On appeal from the Superior Court of New Jersey, Law Division - Special Civil Part, Essex County, DC-017186-97.
NOT FOR PUBLICATION WITHOUT THE APPROVAL OF THE APPELLATE DIVISION
Submitted: March 25, 2009
Before Judges Axelrad and Parrillo.
Retail Recovery Services of N.J., Inc., as assignee of a certain book account, obtained a default judgment against James P. Cho in January 1998. On July 20, 1998, a wage execution was placed into effect and approximately $8,400 was garnished from Cho's wages through December 2002. In January 2004, Cho was successful in obtaining an order vacating the default judgment, and the case was thereafter dismissed.*fn1
In January 2007, Cho began filing a litany of motions and other proceedings for return of the money, to vacate dismissal of the complaint and counterclaim, for relief from judgment under Rule 4:50, for a motion for a new trial under Rule 4:49-1, and to "correct the error." All of these motions were denied and, in one instance, a monetary sanction was assessed against Cho for filing a fifth application without basis. His penultimate motion was denied on March 28, 2008, with the order expressly providing the application was without merit as there was no error to correct.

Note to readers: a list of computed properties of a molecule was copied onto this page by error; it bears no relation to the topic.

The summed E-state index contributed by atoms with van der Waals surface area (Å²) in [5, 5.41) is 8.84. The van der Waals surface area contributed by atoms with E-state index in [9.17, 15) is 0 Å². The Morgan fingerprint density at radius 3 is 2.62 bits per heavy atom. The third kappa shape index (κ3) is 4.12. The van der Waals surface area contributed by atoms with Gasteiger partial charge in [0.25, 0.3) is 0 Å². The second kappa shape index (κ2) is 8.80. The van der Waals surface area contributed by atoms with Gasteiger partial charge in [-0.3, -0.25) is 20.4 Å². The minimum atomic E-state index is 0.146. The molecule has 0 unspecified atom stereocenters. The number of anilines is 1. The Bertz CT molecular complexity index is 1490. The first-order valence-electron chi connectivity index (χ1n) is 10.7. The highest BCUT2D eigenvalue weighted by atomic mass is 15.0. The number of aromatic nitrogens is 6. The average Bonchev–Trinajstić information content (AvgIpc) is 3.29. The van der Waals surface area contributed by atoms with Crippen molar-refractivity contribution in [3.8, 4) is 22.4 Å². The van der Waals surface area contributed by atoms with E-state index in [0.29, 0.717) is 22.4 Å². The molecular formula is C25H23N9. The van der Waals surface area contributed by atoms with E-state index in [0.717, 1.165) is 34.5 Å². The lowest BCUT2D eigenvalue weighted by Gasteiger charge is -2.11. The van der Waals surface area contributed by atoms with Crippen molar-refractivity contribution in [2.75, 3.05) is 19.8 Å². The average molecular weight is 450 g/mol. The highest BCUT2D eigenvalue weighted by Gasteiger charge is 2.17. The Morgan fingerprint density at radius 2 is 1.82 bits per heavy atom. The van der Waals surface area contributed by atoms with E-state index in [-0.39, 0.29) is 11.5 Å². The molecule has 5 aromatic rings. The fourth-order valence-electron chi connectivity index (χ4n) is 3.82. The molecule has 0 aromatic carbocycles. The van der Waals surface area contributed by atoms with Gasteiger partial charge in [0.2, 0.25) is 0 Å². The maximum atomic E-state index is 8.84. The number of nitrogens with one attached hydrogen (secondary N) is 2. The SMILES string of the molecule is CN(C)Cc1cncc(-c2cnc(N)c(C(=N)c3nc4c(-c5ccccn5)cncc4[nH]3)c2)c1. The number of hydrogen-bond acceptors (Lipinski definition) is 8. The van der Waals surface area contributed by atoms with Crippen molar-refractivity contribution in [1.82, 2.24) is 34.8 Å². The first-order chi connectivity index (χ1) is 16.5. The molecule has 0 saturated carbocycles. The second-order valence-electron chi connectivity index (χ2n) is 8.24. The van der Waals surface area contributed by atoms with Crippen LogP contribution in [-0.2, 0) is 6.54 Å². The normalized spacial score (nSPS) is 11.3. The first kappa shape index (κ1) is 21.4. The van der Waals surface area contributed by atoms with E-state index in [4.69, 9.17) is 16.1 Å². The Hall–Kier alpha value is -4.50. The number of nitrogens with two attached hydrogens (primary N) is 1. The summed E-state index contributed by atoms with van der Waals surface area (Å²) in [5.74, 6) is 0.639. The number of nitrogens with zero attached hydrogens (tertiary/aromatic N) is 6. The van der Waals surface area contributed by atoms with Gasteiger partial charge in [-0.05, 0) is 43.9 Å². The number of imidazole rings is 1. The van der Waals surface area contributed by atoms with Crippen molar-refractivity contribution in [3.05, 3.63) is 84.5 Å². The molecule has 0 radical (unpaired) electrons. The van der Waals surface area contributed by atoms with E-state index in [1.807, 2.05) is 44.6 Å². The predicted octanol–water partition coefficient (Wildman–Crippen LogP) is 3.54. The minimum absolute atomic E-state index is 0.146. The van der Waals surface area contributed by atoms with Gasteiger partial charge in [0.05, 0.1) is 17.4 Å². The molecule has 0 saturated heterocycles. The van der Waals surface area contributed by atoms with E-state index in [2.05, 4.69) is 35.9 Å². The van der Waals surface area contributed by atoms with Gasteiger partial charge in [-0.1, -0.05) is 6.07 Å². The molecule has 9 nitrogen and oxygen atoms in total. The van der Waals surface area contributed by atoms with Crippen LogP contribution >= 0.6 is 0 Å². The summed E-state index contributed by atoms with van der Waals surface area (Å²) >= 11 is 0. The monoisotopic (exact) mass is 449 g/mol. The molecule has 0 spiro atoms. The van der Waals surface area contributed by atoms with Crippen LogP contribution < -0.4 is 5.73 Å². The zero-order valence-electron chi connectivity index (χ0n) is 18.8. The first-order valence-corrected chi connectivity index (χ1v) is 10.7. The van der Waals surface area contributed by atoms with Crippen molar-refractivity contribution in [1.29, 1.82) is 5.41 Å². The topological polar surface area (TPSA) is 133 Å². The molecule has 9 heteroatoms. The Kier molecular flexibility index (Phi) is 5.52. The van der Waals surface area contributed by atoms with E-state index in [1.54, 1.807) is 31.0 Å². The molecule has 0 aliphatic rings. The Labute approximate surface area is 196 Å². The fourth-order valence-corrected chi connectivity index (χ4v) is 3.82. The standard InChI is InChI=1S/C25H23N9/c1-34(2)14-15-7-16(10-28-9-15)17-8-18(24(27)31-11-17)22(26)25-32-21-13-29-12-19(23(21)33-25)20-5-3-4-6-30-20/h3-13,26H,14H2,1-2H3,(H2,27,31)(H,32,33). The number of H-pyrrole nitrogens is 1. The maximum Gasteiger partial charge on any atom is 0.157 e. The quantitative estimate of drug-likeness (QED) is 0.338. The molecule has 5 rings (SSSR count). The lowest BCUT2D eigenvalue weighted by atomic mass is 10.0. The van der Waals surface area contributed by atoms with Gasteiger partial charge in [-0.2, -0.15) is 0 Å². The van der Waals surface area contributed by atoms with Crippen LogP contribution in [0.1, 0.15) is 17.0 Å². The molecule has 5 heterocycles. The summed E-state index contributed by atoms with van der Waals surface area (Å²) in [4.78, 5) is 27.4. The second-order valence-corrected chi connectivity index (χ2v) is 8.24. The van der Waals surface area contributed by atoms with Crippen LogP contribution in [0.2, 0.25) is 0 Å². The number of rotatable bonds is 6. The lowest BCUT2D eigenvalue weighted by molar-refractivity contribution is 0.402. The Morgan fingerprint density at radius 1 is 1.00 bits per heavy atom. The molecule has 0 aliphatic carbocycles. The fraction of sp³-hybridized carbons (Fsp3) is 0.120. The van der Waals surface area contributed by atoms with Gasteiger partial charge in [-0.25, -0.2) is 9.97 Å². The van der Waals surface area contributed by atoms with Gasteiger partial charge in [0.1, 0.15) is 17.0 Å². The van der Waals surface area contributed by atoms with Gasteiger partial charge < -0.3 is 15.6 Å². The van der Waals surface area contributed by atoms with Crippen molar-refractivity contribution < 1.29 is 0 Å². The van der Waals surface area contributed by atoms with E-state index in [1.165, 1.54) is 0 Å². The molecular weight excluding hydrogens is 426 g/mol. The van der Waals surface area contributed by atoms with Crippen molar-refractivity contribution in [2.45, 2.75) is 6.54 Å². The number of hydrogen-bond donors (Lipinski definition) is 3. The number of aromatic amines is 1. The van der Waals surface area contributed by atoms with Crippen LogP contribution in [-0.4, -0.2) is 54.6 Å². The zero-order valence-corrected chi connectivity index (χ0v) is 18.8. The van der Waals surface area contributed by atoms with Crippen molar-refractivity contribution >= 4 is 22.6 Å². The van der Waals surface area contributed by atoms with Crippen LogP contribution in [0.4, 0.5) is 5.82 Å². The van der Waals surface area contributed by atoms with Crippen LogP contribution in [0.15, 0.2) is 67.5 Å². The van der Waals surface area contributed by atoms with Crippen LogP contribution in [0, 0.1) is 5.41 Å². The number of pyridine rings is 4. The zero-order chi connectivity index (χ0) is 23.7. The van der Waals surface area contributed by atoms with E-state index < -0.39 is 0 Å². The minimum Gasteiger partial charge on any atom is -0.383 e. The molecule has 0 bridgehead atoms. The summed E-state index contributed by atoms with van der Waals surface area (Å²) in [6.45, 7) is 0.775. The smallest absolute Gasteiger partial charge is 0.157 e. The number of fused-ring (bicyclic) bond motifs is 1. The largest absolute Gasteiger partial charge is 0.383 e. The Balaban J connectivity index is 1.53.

Regardless, on May 6, 2008, Cho sent an ex parte motion to Judge Codey, the presiding judge of the Civil Part, to "correct omission of documents and properly file documents not filed on the Court record," in which he specifically requested the judge to review and investigate and file pleadings relating to objections to the wage execution and motions to vacate the default judgment. He stated on the notice of motion that he did not serve it on his adversary "because this motion is [a] matter between I and Court." At Judge Codey's direction, the Assistant Civil Division Manager responded to Cho by letter of May 7, 2008, informing him that the "Presiding Judge feels there is no basis to have your motion heard. He advised that you should direct any disagreement to the Appellate Division." Cho filed this appeal.
Although we routinely only take appeals from formally entered judgments and not from opinions, informal written decisions, or written statements of reasons, Do-Wop Corp. v. City of Rahway, 168 N.J. 191, 199 (2001), we will treat the letter as a final judgment of the court for appeal purposes pursuant to Rule 2:2-3(a)(1), in the interest of justice and expeditiously disposing of this matter.
Cho's appeal and the arguments he advances in support are without sufficient merit to warrant further discussion. R. 2:11-3(e)(1)(E).